CHOLANGITIS ASSOCIATED WITH SYSTEMIC VIRUSES:-
Human Immunodeficiency Virus and Acquired Immunodeficiency Syndrome:
HIV with resultant acquired immunodeficiency syndrome (AIDS) serves as the prototype for hepatobiliary disease in immunocompromised patients. Although hepatitis is present with high frequency in AIDS, biliary disease is uncommon but recognized with increasing frequency (Teixidor H.S. et al., 1991), (Davis J.J. et al., 1987), (Schneiderman D.J. et al., 1987).
Characteristic biliary changes include common bile duct papillary stenosis, sclerosing cholangitis, long extrahepatic bile duct strictures, and combinations of these findings. Clinical findings accompanying AIDS-related biliary disease include abdominal pain, cholestasis without jaundice, and intestinal cryptosporidiosis. Radiographic changes are more characteristic than the histologic changes in AIDS cholangiopathy. Secondary infections have been implicated etiologically in a third to a half of the investigated cases. The most commonly identified pathogens are Cytomegalovirus, Cryptosporidia, and Microsporidia. The possibility of primary HIV cholangitis remains unconfirmed. In light of the high incidence of secondary infections and the lack of evidence for HIV localization to biliary epithelium, primary HIV cholangitis seems less likely than a role for yet to be described secondary infectious agents. AIDS-related cholangiopathy is a harbinger of late-stage disease and portends a poor prognosis (Lou Y.H. et al., 2003), (Pol S. et al., 1993).
Orthotopic Liver Transplantation
Patients who undergo orthotopic liver transplantation suffer biliary stricturing that is predominantly noninfectious. These patients are at risk for opportunistic infections in general, but not to the degree of patients with AIDS because of less severe immunosuppression. Cytomegalovirus (CMV) hepatitis is by far the most common infectious complication. Several investigators have reported a possible link (yet unproved) between CMV hepatitis and ductopenic chronic orthotopic liver transplant rejection (vanishing bile duct syndrome) (O’Grady J.G. et al., 1988), (Paya C.V. et al., 1992).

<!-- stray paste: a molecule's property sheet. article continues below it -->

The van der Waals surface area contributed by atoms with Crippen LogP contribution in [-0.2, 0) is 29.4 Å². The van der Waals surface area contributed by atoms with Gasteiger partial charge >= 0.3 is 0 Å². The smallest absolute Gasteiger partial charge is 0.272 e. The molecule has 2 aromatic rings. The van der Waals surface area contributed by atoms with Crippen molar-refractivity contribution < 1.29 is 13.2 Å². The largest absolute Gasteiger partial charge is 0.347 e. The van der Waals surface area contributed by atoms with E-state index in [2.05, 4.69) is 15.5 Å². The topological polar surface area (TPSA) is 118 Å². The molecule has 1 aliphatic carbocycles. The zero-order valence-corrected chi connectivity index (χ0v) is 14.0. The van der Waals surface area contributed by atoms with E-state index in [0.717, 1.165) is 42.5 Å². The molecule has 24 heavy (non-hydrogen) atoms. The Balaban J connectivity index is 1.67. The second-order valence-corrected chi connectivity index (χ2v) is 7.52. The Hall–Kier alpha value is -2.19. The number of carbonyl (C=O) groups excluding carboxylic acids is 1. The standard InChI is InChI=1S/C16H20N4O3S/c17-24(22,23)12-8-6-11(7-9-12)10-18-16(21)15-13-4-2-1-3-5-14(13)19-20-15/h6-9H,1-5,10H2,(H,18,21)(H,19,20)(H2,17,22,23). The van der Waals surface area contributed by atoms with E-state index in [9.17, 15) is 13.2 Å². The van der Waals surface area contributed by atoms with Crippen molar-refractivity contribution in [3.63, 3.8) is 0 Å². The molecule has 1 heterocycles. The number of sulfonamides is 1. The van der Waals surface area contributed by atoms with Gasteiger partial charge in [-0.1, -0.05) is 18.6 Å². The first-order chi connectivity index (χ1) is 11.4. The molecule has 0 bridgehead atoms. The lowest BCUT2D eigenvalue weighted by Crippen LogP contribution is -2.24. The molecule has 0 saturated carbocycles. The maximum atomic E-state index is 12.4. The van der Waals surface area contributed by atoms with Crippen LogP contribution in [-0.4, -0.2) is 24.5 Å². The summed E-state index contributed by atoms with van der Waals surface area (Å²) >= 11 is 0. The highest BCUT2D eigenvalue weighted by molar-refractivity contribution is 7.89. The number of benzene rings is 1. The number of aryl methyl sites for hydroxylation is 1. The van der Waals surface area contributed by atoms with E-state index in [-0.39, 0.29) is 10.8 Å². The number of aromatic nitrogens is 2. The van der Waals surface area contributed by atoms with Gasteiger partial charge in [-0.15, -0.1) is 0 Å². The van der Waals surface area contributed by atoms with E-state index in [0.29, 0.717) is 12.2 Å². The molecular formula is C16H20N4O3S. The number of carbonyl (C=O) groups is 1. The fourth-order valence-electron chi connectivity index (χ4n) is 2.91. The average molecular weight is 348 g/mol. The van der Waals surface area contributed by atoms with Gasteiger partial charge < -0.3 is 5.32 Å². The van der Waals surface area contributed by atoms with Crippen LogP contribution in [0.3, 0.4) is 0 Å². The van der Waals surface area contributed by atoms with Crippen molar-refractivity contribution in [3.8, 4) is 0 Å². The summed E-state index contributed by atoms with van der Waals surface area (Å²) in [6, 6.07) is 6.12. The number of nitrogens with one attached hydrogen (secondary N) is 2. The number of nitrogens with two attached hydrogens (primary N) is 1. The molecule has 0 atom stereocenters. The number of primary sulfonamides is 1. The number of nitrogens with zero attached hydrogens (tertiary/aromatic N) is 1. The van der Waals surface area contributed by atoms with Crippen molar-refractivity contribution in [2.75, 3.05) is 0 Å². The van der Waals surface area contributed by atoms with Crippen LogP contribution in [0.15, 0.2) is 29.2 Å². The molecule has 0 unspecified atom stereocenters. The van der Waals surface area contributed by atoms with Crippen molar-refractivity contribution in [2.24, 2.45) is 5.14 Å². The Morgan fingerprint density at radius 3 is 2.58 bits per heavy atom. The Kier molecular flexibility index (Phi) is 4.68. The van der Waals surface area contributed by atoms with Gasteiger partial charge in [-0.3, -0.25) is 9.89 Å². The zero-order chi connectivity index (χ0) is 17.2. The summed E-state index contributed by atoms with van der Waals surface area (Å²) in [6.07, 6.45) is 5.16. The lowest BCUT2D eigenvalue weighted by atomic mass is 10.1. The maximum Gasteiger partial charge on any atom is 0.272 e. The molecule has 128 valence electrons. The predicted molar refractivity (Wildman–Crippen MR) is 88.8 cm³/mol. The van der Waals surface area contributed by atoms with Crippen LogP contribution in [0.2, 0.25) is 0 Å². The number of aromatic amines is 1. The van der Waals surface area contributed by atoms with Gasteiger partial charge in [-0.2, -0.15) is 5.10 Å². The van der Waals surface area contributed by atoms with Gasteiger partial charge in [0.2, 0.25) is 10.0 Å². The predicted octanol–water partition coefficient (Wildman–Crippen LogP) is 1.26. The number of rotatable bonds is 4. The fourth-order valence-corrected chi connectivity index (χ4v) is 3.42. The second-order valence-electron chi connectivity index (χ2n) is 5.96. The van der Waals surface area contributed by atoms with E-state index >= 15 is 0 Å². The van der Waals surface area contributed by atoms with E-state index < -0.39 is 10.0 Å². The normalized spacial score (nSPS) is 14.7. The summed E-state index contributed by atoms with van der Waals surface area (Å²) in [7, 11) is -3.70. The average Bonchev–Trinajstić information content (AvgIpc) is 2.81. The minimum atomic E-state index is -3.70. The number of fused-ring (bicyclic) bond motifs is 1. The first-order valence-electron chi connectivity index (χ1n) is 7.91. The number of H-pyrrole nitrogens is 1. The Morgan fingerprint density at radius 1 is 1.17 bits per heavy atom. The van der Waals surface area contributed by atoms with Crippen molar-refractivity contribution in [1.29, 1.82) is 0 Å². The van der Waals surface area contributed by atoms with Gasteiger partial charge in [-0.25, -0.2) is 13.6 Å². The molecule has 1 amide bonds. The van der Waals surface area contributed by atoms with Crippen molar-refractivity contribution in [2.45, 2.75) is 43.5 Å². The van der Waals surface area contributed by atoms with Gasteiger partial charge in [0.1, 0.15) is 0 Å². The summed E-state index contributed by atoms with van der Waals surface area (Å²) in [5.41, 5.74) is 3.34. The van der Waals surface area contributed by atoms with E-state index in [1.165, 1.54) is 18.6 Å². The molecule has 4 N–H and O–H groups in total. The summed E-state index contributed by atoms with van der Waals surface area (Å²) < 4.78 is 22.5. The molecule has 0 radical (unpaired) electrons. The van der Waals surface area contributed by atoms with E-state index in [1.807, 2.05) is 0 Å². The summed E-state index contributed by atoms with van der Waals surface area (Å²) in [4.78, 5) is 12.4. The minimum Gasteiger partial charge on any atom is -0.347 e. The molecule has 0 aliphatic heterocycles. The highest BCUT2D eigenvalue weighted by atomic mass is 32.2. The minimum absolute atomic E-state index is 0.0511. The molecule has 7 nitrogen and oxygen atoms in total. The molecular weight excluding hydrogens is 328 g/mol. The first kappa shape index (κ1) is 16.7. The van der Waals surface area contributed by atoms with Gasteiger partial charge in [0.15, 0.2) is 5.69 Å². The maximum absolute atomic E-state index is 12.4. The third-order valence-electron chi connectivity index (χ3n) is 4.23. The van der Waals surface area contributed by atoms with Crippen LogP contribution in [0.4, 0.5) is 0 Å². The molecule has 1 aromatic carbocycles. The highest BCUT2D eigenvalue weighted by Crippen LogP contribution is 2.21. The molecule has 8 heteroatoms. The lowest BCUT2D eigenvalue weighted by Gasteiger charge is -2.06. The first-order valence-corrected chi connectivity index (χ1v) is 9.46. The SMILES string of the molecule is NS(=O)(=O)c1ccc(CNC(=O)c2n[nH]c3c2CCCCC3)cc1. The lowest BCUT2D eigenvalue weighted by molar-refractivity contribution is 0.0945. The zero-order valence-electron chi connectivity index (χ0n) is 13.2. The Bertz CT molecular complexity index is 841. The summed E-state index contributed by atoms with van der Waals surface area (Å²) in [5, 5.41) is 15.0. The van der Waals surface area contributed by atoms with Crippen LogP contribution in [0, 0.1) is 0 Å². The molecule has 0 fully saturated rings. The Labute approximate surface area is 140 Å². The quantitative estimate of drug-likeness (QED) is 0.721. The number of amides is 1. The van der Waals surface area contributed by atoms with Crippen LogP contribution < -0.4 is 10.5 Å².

Immunocompetent patients experience hepatitis with numerous systemic viral illnesses, particularly CMV and Epstein-Barr virus. Liver involvement in these systemic viral infections is typically asymptomatic or clinically mild, and liver enzyme abnormalities, including elevated serum alkaline phosphatase or bilirubin, represent the only clinical sign of hepatitis. The histology typically shows hepatocellular damage, and bile duct damage is unusual (Burgart L.J. 1998), (Ludwig J. et al., 1984).
An exception to the rule is congenital or perinatal CMV hepatitis. Unlike immunocompetent adults, these infants have characteristic viral inclusion bodies; the remainder of the histology ranges from neonatal hepatitis to portal hepatitis with ductal damage and ductular proliferation. These histologic changes can simulate biliary atresia (Ko W.F. et al., 2003), (Pol S. et al., 1993). In fact, there has been conjecture that CMV may be involved in true cases of infantile cholestasis with paucity of bile ducts (Einsele H. et al., 1994), (Finegold M.J. et al., 1982).
Other viruses suggested as potential etiologic agents in biliary atresia include reovirus type 3 and rotavirus (groups A and C) . These associations do not appear simple or unifactorial. Enrichment of specific HLA haplotypes in patients with biliary atresia strongly suggests immune predisposition. Although viruses are suspected to have a pathogenetic role in biliary atresia, the problem remains complex (Bouche H. et al., 1993), (Castiella A. et al., 1998), (Da-Silva F. et al., 1993).